By selecting the 10-year timeframe to focus our attention on, we’re looking for those best performing mutual funds to invest in that actually have gone through a major market down-turn like the one that occurred in 2008 when the S&P500 was down 37%. 2008 was one of the most painful periods for most people in their 401K. How did these funds perform during the most painful period in recent history? Did those growth stock mutual funds outperform the S&P500 during the tough years as well? Or were they susceptible to the same dips that the stock market tends to have at least once every business cycle?
Critical Big Picture Fact:
Since the year 1900 there have been 19 recessionary periods. That is one recessionary period every 6.1 years on average. The last one occurred in 2008/9.
Each one of these recessionary periods resulted in a 20%-80% loss in the S&P 500. Currently, we are 8 years from our last recessionary period.

The top 5 best performing mutual funds (10 years) illustrated have all had returns that have averaged over 11%. We can tell you this is great, but not as great as some tactical private wealth management funds that we have learned about.
What is the difference between a tactical private wealth management fund and a mutual fund?
A tactical private wealth management fund and a mutual fund both invest in underlying securities such as stocks, bonds, mutual funds, and ETFs and they both offer sector-type fund options (dividends, real estate, municipal bonds, etc.). The biggest difference is that most mutual funds, as detailed in their prospectus by law, typically have to be fully invested regardless of how poorly the market is doing. Every mutual fund defines this slightly differently, but it tends to mean they are required to have be invested by a minimum of 80% of the assets in the underlying stocks/bonds they are investing in. That means that when the market is going down, the mutual fund must keep 80% of all of their assets invested in the market regardless, as stated by rule 35D-1 under the investment Company Act of 1940. Rule 35d-1 restricts a mutual fund manager from liquidating and protecting your money during downturns in the market because they must stay 80% fully invested. This does not necessarily mean the mutual fund manager is a poor stock/bond picker, but rule 35D-1 simply prohibits them from selling securities in a down market to protect your money. This is one of the dirty little secrets of the industry.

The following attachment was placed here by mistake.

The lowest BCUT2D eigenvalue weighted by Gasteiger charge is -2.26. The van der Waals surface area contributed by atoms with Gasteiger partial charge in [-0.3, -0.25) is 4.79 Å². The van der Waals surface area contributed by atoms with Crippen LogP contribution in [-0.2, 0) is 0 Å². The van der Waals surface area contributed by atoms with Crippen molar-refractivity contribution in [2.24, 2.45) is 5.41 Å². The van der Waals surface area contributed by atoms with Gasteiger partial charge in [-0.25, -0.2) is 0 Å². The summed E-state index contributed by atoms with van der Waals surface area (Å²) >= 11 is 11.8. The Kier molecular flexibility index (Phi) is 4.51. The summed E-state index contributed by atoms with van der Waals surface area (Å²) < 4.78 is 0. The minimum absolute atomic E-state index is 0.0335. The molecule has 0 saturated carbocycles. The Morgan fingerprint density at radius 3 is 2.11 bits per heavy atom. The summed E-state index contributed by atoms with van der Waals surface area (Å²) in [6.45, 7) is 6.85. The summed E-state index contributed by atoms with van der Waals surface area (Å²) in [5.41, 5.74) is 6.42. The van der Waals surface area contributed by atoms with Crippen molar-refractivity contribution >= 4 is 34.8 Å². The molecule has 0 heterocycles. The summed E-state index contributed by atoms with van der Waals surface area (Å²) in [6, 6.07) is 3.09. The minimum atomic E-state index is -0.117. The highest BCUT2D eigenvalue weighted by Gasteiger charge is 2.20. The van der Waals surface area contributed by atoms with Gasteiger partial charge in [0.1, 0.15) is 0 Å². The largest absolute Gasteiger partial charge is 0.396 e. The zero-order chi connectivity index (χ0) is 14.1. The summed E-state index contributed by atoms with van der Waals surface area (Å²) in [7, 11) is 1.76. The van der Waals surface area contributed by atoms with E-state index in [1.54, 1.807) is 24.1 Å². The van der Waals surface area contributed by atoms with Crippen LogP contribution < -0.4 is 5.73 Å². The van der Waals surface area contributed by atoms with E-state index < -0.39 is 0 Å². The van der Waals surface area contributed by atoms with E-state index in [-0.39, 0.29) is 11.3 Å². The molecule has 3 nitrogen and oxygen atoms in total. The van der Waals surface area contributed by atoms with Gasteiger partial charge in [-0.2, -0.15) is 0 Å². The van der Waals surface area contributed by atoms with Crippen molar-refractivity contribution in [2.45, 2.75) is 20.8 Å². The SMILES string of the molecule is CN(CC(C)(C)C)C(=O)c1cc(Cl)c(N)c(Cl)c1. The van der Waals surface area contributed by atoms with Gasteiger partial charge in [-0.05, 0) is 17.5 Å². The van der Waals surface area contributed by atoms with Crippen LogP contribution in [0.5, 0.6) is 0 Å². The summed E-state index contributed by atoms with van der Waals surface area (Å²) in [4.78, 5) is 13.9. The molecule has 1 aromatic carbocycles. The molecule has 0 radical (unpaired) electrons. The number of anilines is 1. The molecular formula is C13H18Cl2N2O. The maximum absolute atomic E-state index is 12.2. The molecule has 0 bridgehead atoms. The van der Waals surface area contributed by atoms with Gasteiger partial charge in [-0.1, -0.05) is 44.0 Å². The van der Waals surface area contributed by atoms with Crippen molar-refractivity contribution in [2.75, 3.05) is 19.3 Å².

Through our research, we found that tactical private wealth management funds do not operate within the same guidelines and restrictions of rule 35D-1. Tactical private wealth management funds offer investors more flexibility to sell the market.

The Best Growth Stock Mutual Funds to Invest In: Is There Something Even Better?